Index Picture, left
Index Picture, right

Surreal Battle

This story is the result of a collaboration between myself (Paul Spooner) and my brother Ben, along with Deborah Slagboom, Andrew Wilkinson, and Jim Stankis on our private forum back in the mid 1990s. It is offered here without editorial or comment.
With the exception that I have now added Midjourney generated illustrations.

The battle was met finally over the foggy field, troops running at speeds faster than a charging horse. The weapons clashed, bent, vaporized, sublimated. The troops warped, evaporated, faded from sight. Meanwhile in the battle dimension, they fought with higher valor, better strength, mightier mind, more powerful weapons, more impervious armor. The commander surveyed the empty field, and nodded his head in approval. Everything was perfect.

Gathering up his equipment, the commander prepared for the shift to the battle dimension. Summoning his strength of will, body and mind the commander slowly dissipated in one plane and congealed in another. While he exerted himself to join his troops he thought to himself "If only it was easier to shift without fighting. Every time it seems harder!" Suddenly, with a final snap, he was there. The mountains of the battle dimension rose around him while the great chasms between them fell away into the hazy turquoise depths. Glancing upwards for a moment, he marked the Great Galaxy that dominated the sky, seeming to be supported by the near vertical mountains, each ending in a luminescent cluster of blood red crystals. But contemplation was not the order of the day. The battle demanded his full attention.

Turning his battle trained mind on the soldiers who clashed their mighty weapons along the paths which bound the mountains, he concentrated on a cluster of his troops. Slowly, their motions increased in speed, their feet left the ground, they surrounded the enemy unit, piercing the enemy's armor from all sides. Finally, even the group of superhuman opponents collapsed under the multitude of their wounds. The commander relaxed his concentration on the cluster of men. They sunk gently to the ground, exhausted, spent, and yet victorious. Suddenly, their bodies lost their shape, flowing like water over the side of the chasm and down into the swirling mists miles below. The commander was not worried; he knew that once the battle was over he would find them safe and rested upon the misty field where the battle had started. Now he turned his attention on another group. The enemy may have had the advantage in numbers, weapons, and skill, but no one can stand against an army whose commander is an Element Wielder. The commander allowed a brief smile to flicker across his face, "You are already beaten." he whispered.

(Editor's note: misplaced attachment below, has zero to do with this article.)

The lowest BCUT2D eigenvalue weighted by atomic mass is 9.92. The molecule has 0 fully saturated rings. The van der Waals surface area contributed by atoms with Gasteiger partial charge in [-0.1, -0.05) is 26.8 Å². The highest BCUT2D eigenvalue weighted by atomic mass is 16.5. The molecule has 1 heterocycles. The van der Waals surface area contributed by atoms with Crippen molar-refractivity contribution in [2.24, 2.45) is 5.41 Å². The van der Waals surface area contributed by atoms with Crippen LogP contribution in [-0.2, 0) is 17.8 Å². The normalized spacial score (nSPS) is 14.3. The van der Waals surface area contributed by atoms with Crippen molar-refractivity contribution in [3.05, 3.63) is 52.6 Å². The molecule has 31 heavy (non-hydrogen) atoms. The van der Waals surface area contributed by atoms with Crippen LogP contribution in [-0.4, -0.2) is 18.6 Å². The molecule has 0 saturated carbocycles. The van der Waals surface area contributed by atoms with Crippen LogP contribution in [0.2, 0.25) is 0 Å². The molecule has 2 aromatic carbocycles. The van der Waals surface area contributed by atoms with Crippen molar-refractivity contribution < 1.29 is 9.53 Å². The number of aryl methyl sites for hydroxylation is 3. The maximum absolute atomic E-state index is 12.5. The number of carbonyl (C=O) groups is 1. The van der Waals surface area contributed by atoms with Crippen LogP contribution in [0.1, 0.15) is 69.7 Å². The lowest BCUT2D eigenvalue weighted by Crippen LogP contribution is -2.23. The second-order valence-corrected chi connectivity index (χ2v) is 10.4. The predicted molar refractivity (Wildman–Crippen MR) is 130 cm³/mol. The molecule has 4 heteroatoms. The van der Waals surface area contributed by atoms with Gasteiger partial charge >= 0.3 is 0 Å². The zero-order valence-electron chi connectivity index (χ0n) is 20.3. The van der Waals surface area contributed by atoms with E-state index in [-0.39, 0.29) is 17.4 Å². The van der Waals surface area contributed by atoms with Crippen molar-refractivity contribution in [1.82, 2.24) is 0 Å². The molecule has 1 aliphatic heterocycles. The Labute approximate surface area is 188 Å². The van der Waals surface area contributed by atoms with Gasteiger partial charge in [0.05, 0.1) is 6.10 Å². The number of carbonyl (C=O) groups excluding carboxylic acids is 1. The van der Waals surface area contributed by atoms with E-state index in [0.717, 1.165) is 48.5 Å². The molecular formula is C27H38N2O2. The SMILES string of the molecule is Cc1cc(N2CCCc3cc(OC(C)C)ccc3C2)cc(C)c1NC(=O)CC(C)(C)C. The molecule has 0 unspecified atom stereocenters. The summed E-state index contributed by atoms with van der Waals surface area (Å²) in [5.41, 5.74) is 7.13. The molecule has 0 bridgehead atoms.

Kallan dragged herself out of bed and threw on her robe. Grumbling, she muttered a few words that helped her wake up. She had never liked traveling aboard ships, even battleships as massive as the Mage's Harbinger. Walking out to the deck, she folded her arms against her chest, her large sleeves all but enveloping her lean arms.

"Good morning, mistress," the captain greeted her, "I trust you slept well?"

Kallan's sea-green eyes stared into the blue skies beyond Captain Alduz. "As well as can be expected, thank you. When will we approach the Tower?"

"We should arrive by noon-time, if the wind continues in this path."

Kallan strode past him toward the stern, wondering what would become of their nation. The Element Wielder had invaded unannounced and unprovoked. A full brigade of Elites could not hope to stand against a handful of men aided by an Element Wielder, and the enemy was taking city after city, leaving no soldiers alive.

Her people had few Wizards among them, and certainly had no Wielders. She, her region's only Wizard, had been summoned to the King's Tower, where she assumed she would meet most of the other Wizards, hoping to find someone among them who could stand up to the Wielder.

She could only hope they could.

The massive battleship cruised on, unhindered by the clouds, which lapped at its smooth stone sides. The captain knew his business, and would not sail the ship off course to the mountains below. The sky, holding the red stars that were so much more tangible in the battle dimension, was just fading from the daytime blue to the subdued dancing colors of night when the battleship reached the docks of the King's Tower. Kallan gazed up past the skydocks to the surreal staircase, which led to the Tower. Visible to nearly half the world, the Great Staircase was renowned for it's unbelievable unsupported spirals. Upwards it reached far above the atmosphere. Far above to the unmoving moon. Once there was air in that place, but the wars of magic had stripped its cloak before all destructive magic was banished to the battle dimension. Now only a crystal shroud contained the stairs and tower. Kallan once again heaved a sigh of resignation. The staircase was the only way to reach the Tower, and the Wizards refused to transport visitors. They said that it took too much energy and that the visitors could use the exercise that the eight-day walk provided. Emissaries didn't like it too much but there were several small time mages who lived at the skydocks that would transport visitors for a price. Personally Kallan thought that their prices bordered on gouging, but she couldn't afford to walk for over a week, time was too critical. " Watch the ship while I am away." Kallan called back to Alduz. "See if they don't have any pontu'rs plants, transportation always makes my wings ache!" " I'll look for it, but I doubt they will have any...besides, you can't use your wings in this thin air! They will have plenty of time to rest while we sail back to the teal sea." " I know, it's just a distraction, that's all." " Be careful up there. Wizards don't like being pushed around!" " I careful that is." As Kallan strode away she wished she didn't have to visit the wizards in their thin air and weighty rooms. She felt so much more at ease in her own country where she could float on the thick wind and breathe the scents of the teal sea. Alas, the procurement chiefs never had it easy...and Kallan was no exception.